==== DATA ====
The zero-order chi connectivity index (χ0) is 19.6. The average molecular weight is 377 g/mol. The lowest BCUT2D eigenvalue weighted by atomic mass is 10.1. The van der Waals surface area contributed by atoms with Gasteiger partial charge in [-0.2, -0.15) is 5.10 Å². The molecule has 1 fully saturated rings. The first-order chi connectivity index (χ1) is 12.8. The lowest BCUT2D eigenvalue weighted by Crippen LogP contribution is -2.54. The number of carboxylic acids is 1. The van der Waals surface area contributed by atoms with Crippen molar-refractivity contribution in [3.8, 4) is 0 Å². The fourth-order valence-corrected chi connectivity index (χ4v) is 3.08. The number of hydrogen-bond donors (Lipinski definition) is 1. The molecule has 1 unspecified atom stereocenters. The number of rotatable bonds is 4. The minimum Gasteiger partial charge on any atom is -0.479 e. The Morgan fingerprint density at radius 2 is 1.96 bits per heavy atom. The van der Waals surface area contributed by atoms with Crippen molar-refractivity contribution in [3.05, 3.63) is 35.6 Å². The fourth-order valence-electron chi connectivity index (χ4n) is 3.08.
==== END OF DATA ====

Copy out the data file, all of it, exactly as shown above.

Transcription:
The zero-order chi connectivity index (χ0) is 19.6. The average molecular weight is 377 g/mol. The lowest BCUT2D eigenvalue weighted by atomic mass is 10.1. The van der Waals surface area contributed by atoms with Gasteiger partial charge in [-0.2, -0.15) is 5.10 Å². The molecule has 1 fully saturated rings. The first-order chi connectivity index (χ1) is 12.8. The lowest BCUT2D eigenvalue weighted by Crippen LogP contribution is -2.54. The number of carboxylic acids is 1. The van der Waals surface area contributed by atoms with Crippen molar-refractivity contribution in [3.8, 4) is 0 Å². The fourth-order valence-corrected chi connectivity index (χ4v) is 3.08. The number of hydrogen-bond donors (Lipinski definition) is 1. The molecule has 1 unspecified atom stereocenters. The number of rotatable bonds is 4. The minimum Gasteiger partial charge on any atom is -0.479 e. The Morgan fingerprint density at radius 2 is 1.96 bits per heavy atom. The van der Waals surface area contributed by atoms with Crippen molar-refractivity contribution in [3.05, 3.63) is 35.6 Å². The fourth-order valence-electron chi connectivity index (χ4n) is 3.08.